Today, product digitalization has move front and center. Multinational companies more and more have found they need to digitalize their core products and services, not just their business processes for marketing, selling, and taking orders, and tracking payments for them. Digitalizing their offerings provides competitive advantages, ones they don’t want to share with competitors. Netflix doesn’t share its streaming software or recommendations engine with rivals. As a result, more multinational companies have created their own digital engineering centers in India for such work.

Indian Tech Services firms must adjust. They no longer can claim to be the only ones who know how to tap the Indian digital talent market. Their clients are taking that into their own hands. It is far easier today for multinational companies to set up their own GCCs in India.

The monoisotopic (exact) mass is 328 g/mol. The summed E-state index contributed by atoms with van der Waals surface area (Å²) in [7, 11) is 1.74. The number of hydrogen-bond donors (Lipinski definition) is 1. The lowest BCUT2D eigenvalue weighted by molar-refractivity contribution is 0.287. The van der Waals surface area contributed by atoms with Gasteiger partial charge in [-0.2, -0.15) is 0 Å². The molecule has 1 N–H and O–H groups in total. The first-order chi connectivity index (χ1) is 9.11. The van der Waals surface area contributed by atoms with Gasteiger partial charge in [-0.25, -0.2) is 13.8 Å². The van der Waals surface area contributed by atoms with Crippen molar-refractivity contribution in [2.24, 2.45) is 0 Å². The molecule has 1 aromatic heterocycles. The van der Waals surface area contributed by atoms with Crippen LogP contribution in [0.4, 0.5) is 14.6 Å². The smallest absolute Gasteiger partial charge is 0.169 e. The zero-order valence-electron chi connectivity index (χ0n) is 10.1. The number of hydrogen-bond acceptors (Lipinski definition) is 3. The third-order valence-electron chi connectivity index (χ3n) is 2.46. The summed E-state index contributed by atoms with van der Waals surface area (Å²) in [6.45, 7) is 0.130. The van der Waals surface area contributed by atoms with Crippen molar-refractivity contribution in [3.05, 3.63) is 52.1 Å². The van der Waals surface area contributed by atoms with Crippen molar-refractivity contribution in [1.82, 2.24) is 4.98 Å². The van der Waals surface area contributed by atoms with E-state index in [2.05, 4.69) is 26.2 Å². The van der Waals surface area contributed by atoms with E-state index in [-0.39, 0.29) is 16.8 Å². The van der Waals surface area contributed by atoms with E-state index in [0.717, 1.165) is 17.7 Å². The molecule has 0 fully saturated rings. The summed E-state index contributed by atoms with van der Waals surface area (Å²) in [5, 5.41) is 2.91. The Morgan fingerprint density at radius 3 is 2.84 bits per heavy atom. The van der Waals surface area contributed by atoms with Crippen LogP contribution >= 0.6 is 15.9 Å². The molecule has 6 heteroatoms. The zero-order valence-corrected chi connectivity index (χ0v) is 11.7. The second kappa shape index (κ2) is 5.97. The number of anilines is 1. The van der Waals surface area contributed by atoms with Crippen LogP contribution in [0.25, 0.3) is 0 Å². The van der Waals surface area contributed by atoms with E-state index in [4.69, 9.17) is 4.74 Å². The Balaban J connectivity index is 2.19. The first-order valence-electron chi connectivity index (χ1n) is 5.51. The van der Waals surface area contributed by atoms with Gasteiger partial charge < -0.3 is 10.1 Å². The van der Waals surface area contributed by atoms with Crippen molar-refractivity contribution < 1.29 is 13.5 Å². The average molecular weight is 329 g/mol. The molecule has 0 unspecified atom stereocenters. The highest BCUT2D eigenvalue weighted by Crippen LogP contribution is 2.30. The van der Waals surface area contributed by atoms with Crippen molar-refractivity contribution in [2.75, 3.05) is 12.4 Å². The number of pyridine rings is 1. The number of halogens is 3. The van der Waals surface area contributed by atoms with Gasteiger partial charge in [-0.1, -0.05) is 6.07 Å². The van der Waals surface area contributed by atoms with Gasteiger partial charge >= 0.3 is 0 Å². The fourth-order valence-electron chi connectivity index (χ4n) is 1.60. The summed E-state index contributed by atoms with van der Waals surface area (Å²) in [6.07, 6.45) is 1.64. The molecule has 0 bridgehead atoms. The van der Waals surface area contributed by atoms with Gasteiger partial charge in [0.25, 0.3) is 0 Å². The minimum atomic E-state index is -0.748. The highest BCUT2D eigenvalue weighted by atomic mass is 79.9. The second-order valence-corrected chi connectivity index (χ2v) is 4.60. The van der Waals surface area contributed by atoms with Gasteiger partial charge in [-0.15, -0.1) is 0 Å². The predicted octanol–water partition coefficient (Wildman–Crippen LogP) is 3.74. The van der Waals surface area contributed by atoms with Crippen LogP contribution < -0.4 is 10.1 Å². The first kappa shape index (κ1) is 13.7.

What Tech Services Companies Must Do

So where should Tech Services companies focus? The talent needs of their clients are growing rapidly. One beneficiary will be Tech Services firms that are deep category killers in digitalizing products and services.

Our use of the term “category killer” harkens back to the Retail industry of the 1980s and 1990s. In the US, it was about the rise of retailers such as home improvement giants Lowe’s and Home Depot, and sporting goods chains such as Dick’s and Sports Authority. They ushered in the decline of selling-all-goods department store chains.